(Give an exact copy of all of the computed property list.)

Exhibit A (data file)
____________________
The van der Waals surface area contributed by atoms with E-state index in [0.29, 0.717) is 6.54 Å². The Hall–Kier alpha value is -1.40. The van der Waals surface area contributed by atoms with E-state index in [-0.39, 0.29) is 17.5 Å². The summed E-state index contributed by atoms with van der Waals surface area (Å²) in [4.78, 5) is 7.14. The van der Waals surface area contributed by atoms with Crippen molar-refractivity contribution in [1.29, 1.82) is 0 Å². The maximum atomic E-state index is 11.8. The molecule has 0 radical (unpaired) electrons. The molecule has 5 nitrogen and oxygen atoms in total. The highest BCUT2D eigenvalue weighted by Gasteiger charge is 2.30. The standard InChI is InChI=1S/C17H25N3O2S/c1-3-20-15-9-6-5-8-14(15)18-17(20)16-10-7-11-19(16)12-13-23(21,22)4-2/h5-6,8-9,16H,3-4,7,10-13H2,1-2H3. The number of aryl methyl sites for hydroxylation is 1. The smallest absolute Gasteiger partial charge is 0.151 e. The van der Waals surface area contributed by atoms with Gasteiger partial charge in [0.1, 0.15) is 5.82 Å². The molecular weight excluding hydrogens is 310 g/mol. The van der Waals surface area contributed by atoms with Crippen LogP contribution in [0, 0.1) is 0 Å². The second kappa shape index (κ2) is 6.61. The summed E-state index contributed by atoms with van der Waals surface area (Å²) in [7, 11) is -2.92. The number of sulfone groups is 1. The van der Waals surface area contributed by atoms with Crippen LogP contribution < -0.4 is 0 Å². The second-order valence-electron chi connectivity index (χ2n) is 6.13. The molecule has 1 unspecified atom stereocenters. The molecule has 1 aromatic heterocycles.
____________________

The van der Waals surface area contributed by atoms with E-state index in [0.29, 0.717) is 6.54 Å². The Hall–Kier alpha value is -1.40. The van der Waals surface area contributed by atoms with E-state index in [-0.39, 0.29) is 17.5 Å². The summed E-state index contributed by atoms with van der Waals surface area (Å²) in [4.78, 5) is 7.14. The van der Waals surface area contributed by atoms with Crippen molar-refractivity contribution in [1.29, 1.82) is 0 Å². The maximum atomic E-state index is 11.8. The molecule has 0 radical (unpaired) electrons. The molecule has 5 nitrogen and oxygen atoms in total. The highest BCUT2D eigenvalue weighted by Gasteiger charge is 2.30. The standard InChI is InChI=1S/C17H25N3O2S/c1-3-20-15-9-6-5-8-14(15)18-17(20)16-10-7-11-19(16)12-13-23(21,22)4-2/h5-6,8-9,16H,3-4,7,10-13H2,1-2H3. The number of aryl methyl sites for hydroxylation is 1. The smallest absolute Gasteiger partial charge is 0.151 e. The van der Waals surface area contributed by atoms with Gasteiger partial charge in [0.1, 0.15) is 5.82 Å². The molecular weight excluding hydrogens is 310 g/mol. The van der Waals surface area contributed by atoms with Crippen LogP contribution in [0, 0.1) is 0 Å². The second kappa shape index (κ2) is 6.61. The summed E-state index contributed by atoms with van der Waals surface area (Å²) in [7, 11) is -2.92. The number of sulfone groups is 1. The van der Waals surface area contributed by atoms with Crippen LogP contribution < -0.4 is 0 Å². The second-order valence-electron chi connectivity index (χ2n) is 6.13. The molecule has 1 unspecified atom stereocenters. The molecule has 1 aromatic heterocycles.